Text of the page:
As for School Library Journal... send a note to one of the review editors and volunteer. They are looking for 250 word-ish reviews so show stuff that reflects that clarity. Give them a link to what you consider your top 10 best short reviews (and let them know your preferred niche - picture books; NF; chapter; etc.) Let them know you've been on the Cybils and include your list's final selection. That may get you going.

  3. I actually think my committee inexperience helped me get on the Printz (currently serving NOW, woo!). I've served on the Cybils and my state's book award (The Maud Hart Lovelace committee) but in terms of YALSA, I only have Popular Paperbacks committee. This is all great advice but sometimes I think it's good to just take a leap too, apply, and see what happens. I certainly never expected to already be serving on the Printz.

    I like your point about Process committees too though. They are very important and help build contacts so when you do have that chance, someone is going to recognize your name.

    1. I think it's cool you've had great experiences & I do think taking a leap is important - just hope people don't get discouraged if an opportunity doesn't come along for a bit.

    2. It seems like ALSC is a whole other can of worms when it comes to selection committees. YALSA, from what I've read from other people, doesn't seem to get quite the volunteer amounts ALSC does which definitely makes that initial step more difficult.

  4. Wow-thanks for the shout out! :)

    This is great advice! I also think getting involved in state committees is a great way to get started. And like Jennie mentioned, getting your name out there on listservs is very helpful-I think that's what helped me get put on the ballot for Printz. By getting your name out there though, don't self promote yourself or your blog on listservs, but instead post thoughtful questions and answers to discussions already happening. If you need help with a program-ask. That's the best way to get your name out there.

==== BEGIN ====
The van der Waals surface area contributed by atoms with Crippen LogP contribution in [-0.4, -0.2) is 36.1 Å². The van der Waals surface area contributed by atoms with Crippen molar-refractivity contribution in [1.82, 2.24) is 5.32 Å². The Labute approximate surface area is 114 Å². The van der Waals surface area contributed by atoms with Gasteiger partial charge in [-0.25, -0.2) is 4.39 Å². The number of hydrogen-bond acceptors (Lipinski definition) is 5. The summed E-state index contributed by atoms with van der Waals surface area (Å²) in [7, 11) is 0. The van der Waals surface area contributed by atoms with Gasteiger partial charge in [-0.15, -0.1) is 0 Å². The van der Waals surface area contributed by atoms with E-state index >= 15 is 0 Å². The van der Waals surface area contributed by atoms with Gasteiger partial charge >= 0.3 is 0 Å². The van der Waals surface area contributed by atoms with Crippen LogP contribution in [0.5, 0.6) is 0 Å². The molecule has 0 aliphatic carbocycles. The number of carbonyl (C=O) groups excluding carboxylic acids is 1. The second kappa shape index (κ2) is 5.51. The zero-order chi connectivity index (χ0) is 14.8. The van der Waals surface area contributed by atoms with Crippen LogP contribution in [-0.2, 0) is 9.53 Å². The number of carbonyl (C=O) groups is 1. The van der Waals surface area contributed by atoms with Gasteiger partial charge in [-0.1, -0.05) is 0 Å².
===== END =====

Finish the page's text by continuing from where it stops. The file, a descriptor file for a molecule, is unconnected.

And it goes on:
And process committees and juries are a great way to get started! You have to prove yourself and you can't start with something huge.

    I'm hoping to get involved in ALSC more when I can apply for committees again in June. I'd really like to start serving with both YALSA and ALSC.

  5. Sarah, your post was buzzing around my head since I saw it. We all read but reading critically is a horse of a different color. It was great! Oooh, and I hope to see you in the ALSC world!

  6. I love, love, love this post. I love that you talk about doing more than just polishing your critical reading skills (thought that's obviously important.)

    It's so important to get involved at all levels. I've served on several process committees in ALSC and "big ALA", as well as the Stonewall Book Award committee for GLBTRT. The process committees do really interesting work, and it's a chance to get to know people who do all different kinds of work.

    Over the last year, 5 ALSC committees were moving to virtual operation (in addition to 5 that were already virtual), giving folks who can't necessarily make it to conferences twice a year (as Jennie said, someone's gotta work the desk!) more opportunities. Those are in addition to some committees that meet physically and also have a seat or two for virtual members. If you're interested, look for the little "v" after the committee names on the volunteer form. (That'd be a general "you", not Marge specifically! ;))